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Why your car's power windows aren't all automatic

A little bit of safety, a little bit of cheapness.

Brian Cooley Editor at Large
Brian Cooley is CNET's Editor at large and has been with the brand since 1995. He currently focuses on electrification of vehicles but also follows the big trends in smart home, digital healthcare, 5G, the future of food, and augmented & virtual realities. Cooley is a sought after presenter by brands and their agencies when they want to understand how consumers react to new technologies. He has been a regular featured speaker at CES, Cannes Lions, Advertising Week and The PHM HealthFront™. He was born and raised in Silicon Valley when Apple's campus was mostly apricots.
Expertise Automotive technology, Smart home, Digital health Credentials
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Brian Cooley
2 min read
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It's the very definition of a first-world problem: Some of the power windows in our cars operate with a single touch, while others require a constant press. Let's find the origins of this plague on society.

One-touch window closing is called "express-up" in regulatory language, and is regulated because the National Highway Traffic Safety Administration is concerned about arms, legs or necks getting stuck in windows that go up by themselves. In 2011, NHTSA noted that carmakers selling in this country were complying voluntarily with an arcane United Nations Economic Commission for Europe standard that dictates such window behavior. Later, US regulations extended that to cover any car window that can be closed remotely, either via key fob or an app.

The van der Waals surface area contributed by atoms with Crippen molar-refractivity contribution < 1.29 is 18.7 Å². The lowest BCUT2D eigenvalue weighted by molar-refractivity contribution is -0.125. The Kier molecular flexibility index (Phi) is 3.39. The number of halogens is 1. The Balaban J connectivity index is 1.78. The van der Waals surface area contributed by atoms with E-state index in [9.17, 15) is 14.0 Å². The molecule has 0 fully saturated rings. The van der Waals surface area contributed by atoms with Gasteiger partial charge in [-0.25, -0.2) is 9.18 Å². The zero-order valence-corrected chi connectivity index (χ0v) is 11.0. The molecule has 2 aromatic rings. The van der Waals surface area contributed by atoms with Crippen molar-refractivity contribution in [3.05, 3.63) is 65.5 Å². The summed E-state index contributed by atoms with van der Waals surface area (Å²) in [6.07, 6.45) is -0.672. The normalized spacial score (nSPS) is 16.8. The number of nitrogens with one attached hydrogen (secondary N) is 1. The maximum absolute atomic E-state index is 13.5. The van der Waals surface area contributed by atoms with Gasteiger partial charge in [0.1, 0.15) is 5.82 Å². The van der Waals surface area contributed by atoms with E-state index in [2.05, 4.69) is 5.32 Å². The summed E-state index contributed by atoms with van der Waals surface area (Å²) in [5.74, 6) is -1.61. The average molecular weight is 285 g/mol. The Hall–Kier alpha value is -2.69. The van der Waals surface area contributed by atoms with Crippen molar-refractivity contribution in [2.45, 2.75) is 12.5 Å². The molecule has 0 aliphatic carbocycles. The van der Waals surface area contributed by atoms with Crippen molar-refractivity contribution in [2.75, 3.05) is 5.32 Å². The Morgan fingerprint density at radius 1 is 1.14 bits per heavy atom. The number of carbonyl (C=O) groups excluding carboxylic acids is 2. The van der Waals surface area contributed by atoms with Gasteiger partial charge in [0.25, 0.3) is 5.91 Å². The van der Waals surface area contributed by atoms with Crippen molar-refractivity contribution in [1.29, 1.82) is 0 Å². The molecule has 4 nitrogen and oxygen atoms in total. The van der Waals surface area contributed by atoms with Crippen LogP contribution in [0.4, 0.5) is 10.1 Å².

Watch this: Why all your car's windows aren't automatic

Not only has plenty of regulatory attention been paid to automatic windows at all, but also to the switches that control them. As of October, 2010, power window switches in new cars must require you pull up to close the window. No more toggle or rocker switches that a kid or pet can accidentally stand on and trap themselves.

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You think your job is tedious. Here's a look at how you test a power window to verify it closes firmly, but not too firmly.

NHTSA

Amid all that window regulation, why aren't all of them express-up? There are three main reasons: 

Product segmentation: Express-up is a feature, so carmakers will reserve it to differentiate models and trim levels from each other.

Cost control: NHTSA once calculated it costs $6 per window to give it automatic reversal behavior, a total of at least $18 additional cost for the average vehicle. In an industry where a .35 cent cost increase would be debated in committee, that's a ton of money.

Risk mitigation: Automakers are run by financial and legal teams, so express-up windows are something to be feared as well as featured. That split relationship with the technology suggests that express-up is only deployed on cars where makers think the convenience will be appreciated or expected. Some will limit it to the driver's door window as it has the safety benefit of getting the driver's hands back on the wheel sooner. Everyone else has to babysit their button.